by Riahl O’Malley
“Estos brazos que no me dan, que no me dan…” (“Oh my achin’ arms, my achin’ arms.”) The song was stuck in my head all weekend, accompanied by the indelible image of Salvador, a prominent member of The Civic Council of Popular Indigenous Organizations of Honduras, leading an auditorium full of people in some Honduran hokey-pokey. “Me muevo de ‘lla pa’ ‘ca, de ‘ca pa’ ‘lla…” (“I m move from there ta’ here ‘n’ from here ta’ there…”)
Speeches from national and international speakers filled the weekend-long International Human Rights Conference in Solidarity with the Aguan. Between speeches, people like Salvador would energize the audience through chants, inspiring orations, or even… a song and dance activity.
The event was organized to draw attention to the human rights crisis in Honduras, particularly in the Aguan region. The situation has been dire for campesinos living in the Aguan, especially since the coup détat in 2009. In November of last year the Lobo administration sent in the military to respond to violence in the region. And while the United States funnels money into the Honduran police and military, militarization has only exacerbated the problem.
What kind of a social movement does it take to confront such forces? This militarization promises to enforce the law of the rich at the cost of the safety and security of poor and working people, particularly in rural areas.
I had numerous conversations during my time at the conference, reflecting on the qualities of valuable leadership and the integrated nature of organizing in Honduras. I reflected on the power of the diverse coalition that has formed in resistance to ongoing oppression. Speeches would begin by speaking about militarization and imperialism and end speaking about violence against women and insisting that the role of care-taking and domestic work is the responsibility of men as well.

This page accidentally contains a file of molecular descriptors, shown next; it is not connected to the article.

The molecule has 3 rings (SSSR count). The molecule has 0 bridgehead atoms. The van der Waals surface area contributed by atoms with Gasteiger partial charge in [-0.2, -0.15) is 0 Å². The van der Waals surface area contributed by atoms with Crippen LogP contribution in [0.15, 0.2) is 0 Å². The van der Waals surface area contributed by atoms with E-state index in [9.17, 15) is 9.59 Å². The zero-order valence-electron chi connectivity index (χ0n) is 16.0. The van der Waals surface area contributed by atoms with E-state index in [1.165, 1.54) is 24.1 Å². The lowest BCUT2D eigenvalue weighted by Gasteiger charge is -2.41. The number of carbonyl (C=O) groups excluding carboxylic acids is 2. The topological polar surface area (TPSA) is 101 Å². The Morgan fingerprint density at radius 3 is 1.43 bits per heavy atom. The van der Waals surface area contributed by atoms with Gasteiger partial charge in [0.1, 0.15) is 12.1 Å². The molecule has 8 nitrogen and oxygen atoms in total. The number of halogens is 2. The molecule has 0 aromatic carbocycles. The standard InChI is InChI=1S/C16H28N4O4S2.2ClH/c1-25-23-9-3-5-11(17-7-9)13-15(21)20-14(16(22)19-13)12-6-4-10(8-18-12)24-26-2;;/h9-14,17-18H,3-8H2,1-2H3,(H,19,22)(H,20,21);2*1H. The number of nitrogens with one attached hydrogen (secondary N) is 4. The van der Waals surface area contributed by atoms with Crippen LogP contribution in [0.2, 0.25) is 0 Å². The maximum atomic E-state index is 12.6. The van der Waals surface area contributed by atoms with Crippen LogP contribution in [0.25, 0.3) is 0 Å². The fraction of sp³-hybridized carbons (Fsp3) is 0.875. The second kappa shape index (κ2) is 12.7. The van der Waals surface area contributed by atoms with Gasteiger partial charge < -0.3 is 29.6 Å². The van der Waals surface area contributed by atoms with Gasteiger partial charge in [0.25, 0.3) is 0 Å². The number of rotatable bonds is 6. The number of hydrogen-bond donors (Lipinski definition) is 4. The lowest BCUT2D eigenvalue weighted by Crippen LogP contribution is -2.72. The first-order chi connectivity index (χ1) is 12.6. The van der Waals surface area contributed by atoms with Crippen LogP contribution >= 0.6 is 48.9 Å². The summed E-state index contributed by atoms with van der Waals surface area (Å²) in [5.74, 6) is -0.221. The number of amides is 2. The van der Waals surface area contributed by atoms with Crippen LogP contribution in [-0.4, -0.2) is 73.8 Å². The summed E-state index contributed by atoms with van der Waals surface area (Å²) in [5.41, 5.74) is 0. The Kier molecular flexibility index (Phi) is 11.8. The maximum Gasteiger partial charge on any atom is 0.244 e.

I recall making my way to the restroom one morning and noticing a “SLIPPERY WHEN WET” sign at the entrance. Walking through the doorway I was greeted by a smiling face. Salvador, the same inspiring voice I heard sing behind the microphone in front of the entire auditorium, greeted me with a big smile. Sporting rubber gloves and rainboots, a garden hose in-hand, he warmly pointed me in the direction of the other bathroom.
Shared by roughly half of 1,000 conference participants, cleaning that bathroom must not have been a pleasant task. Someone like Salvador likely could have passed it to someone else. But, as many hands helped prepare 3 free meals a day for each attendee, helped sweep floors and stack chairs, hands of people who likely did not get a turn at the microphone, Salvador showed his solidarity 3 hours that morning with a mop and toilet brush.
The situation in Honduras is unspeakably messy, and U.S. policy is responsible for its own filthy share. There is a wave of peaceful resistance that wears a smile of humility, carries a song of resistance, and isn’t afraid to get dirty cleaning up a mess it didn’t create. As I reflect on ways to confront U.S. support for militarization in Central America, I draw inspiration from the examples of strong leadership who are mobilizing in Honduras. “…Me muevo de ‘lla pa’ ‘ca, de ‘ca pa’ ‘lla…”
Photo credit: Giorgio Trucchi – Rel-UITA